Rebecca Patton, founder of Beckley and Studio in Dallas. (graphic by PaperCity)
When Rebecca Patton moved from Los Angeles to attend college in Dallas-Fort Worth, she had no idea she would end up building a thriving photography business (her studies focused on biology). But as so many hobbies do, Patton’s side project snowballed into a full-time career. Flash forward to today, Beckley Photography is a creative force in Dallas, specializing in everything from photography to consulting. Whether she’s taking pictures of some of your favorite bloggers and influencers (think: Ashley Robertson, Nastia Liukin, and Fashion Jackson) or crafting stunning visions for places like The Joule and Bullion, Rebecca works to intermingle online presence with real-world connection.
Patton talks with PaperCity about everything from her penchant for hotel bars to the acceptance that comes with embracing self-employment.
What’s your Dallas-area coffee order?
Rebecca Patton: An almond milk latte with just a little bit of vanilla — and I think Houndstooth does it the absolute best.
What’s the best Dallas meal you’ve ever eaten?
Rebecca Patton: At Bolsa (RIP). We were in college and felt so fancy that we even got to eat there. It was whatever their chicken entree was with this amazing red wine sauce, and this was our first time in Oak Cliff. It was this adventure. Sitting out on the patio with those big tables, I felt like ‘I’ve arrived.’ The food was just so good, and the white chocolate tile for dessert just rocked my world.
What is your favorite Dallas wellness spot?
Rebecca Patton: I love the Joule’s spa. It’s such a retreat. [The underground location] makes you feel like you can totally shut off from the entire rest of the world, take your time, and sit by the pool. I feel like I can be wherever — it’s like putting blinders to the rest of the world.
What is your ideal hidden Dallas spot?
Rebecca Patton: I feel like all of Kessler Park is a little hidden gem. We just moved here at the end of 2019 — there are trees, hills, little tennis courts, and the Kessler Steps, and it just feels like such a perfect little neighborhood that I didn’t know existed until we moved this way. I also have a soft spot for hotel lobby bars, like The Adolphus and The Joule. No one’s real destination is the lobby bar — there’s always a reason someone is there, and you end up talking with the most interesting people or hearing and seeing the most fascinating things.
How did you start and grow Beckley Photography?
Rebecca Patton: So much of any success I’ve had is really specific to Dallas. I grew up in Los Angeles and ended up going to University of Dallas. I was a biology major because I was planning on being a physical therapist, but so many coincidences happened. Plus, I loved the idea of being back in Texas where my dad grew up.
I was a bio major, but I also always had my camera with me. Instead of doing what science majors were supposed to do, I opted to be the photo editor for Yearbook and the newspaper — but I maintained wanting to be a physical therapist and stayed on that path.
When my husband and I were engaged, we were going on a walk, and I was so overwhelmed, trying to figure out where I was going apply to graduate school — when he asked me, “Why don’t you just be a photographer?” I hadn’t realized I could do that, and it felt like the weight of the world was lifted off my shoulders. It was the first time I’d ever felt any sense of relief looking forward to the future, and from there — because I had started photography as a hobby — it was just so fun for me. I said yes to so much, and people responded to that — because I truly loved what I did.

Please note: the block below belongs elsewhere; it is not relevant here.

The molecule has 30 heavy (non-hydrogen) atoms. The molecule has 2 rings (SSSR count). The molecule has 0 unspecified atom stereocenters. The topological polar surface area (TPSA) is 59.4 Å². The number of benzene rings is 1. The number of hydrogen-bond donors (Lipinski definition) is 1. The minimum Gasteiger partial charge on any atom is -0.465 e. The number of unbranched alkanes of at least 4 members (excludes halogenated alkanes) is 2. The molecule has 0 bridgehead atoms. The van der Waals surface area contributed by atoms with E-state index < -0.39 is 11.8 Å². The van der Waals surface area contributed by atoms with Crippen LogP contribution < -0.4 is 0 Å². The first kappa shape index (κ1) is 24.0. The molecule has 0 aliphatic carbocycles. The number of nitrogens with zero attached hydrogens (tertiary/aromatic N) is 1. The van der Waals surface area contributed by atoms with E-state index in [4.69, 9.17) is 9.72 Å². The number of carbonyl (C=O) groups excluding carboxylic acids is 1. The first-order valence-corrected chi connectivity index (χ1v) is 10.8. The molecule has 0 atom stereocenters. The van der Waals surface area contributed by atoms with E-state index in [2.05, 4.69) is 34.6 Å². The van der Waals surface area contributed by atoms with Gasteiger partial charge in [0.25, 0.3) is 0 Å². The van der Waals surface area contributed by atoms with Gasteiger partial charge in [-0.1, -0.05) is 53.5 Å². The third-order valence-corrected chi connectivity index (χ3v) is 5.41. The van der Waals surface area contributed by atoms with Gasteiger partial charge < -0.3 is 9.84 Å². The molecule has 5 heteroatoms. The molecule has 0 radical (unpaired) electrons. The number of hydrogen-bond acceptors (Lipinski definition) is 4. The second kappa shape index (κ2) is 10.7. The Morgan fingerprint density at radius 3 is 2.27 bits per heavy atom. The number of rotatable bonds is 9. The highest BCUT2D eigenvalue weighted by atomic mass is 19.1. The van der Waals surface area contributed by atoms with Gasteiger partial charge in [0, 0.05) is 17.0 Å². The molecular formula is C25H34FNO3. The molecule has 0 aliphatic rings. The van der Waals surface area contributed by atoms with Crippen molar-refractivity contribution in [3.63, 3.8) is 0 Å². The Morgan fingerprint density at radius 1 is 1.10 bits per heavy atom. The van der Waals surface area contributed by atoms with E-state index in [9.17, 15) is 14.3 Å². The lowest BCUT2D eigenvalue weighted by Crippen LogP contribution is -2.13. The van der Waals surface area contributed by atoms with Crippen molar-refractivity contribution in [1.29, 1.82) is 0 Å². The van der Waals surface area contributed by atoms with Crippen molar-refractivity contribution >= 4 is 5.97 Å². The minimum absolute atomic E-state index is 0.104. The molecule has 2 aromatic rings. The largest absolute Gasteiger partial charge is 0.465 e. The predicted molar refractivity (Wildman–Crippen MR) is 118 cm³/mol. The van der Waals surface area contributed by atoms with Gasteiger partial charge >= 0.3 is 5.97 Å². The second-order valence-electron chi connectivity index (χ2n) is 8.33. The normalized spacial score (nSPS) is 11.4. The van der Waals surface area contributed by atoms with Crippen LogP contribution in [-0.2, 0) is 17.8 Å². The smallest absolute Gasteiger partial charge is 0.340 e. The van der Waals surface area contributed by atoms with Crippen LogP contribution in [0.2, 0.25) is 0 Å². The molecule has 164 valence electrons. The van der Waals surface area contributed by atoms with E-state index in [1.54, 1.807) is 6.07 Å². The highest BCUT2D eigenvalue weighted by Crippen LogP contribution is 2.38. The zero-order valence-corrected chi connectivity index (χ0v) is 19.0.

Beckley Photography genuinely, in its entirety, came to me after graduation in 2014 all at once. The whole vision just came, and I took it from there. It’s gone through a couple of iterations, but the biggest thing I’m grateful for is that people pick up what I’m putting down. People tell me more clearly than I’m even able to articulate that they see what I’m doing, and that’s basically been the name of the game.
We just kept saying “yes,” and it’s so much of being literally… there. I feel like in Dallas when you leave your house, good things happen. Dallas is such a special place where, when you’re good, do good work, do what you love, and look out for the people around you, it works out. In other places I feel like you can do everything so right and never catch a break, and in Dallas people want to be that connector.
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How do you prioritize your own mental and physical health as a business owner?
Rebecca Patton: I think that for people who work for themselves, you have to chuck the word balance out of the window — because your balance is going to look different from everyone else’s. When you really love what you do, feeling like you have to pull away from it or clock out at a certain time is really frustrating. I’ve started implementing some structure by trying to establish small, reasonable, effective goals I can cross off as early as I can. Just being honest with myself that there are going to be days where I’m more focused on other things, and days where I’m so immersed in what I do. Don’t fight it.
What advice would you give to Dallas women?
Rebecca Patton: The first thing, which is something I learned the hard way, is that this year is your year and this time is your time. You don’t have to wait for permission, or to accumulate X number of credentials. If there’s something you really feel strongly about doing or saying or thinking or participating in, do it! No one’s done this before, no one’s lived before, and it’s recognizing that you should do what you want to do. Be good to people, be good to yourself, keep your priorities straight, and do what you want to do.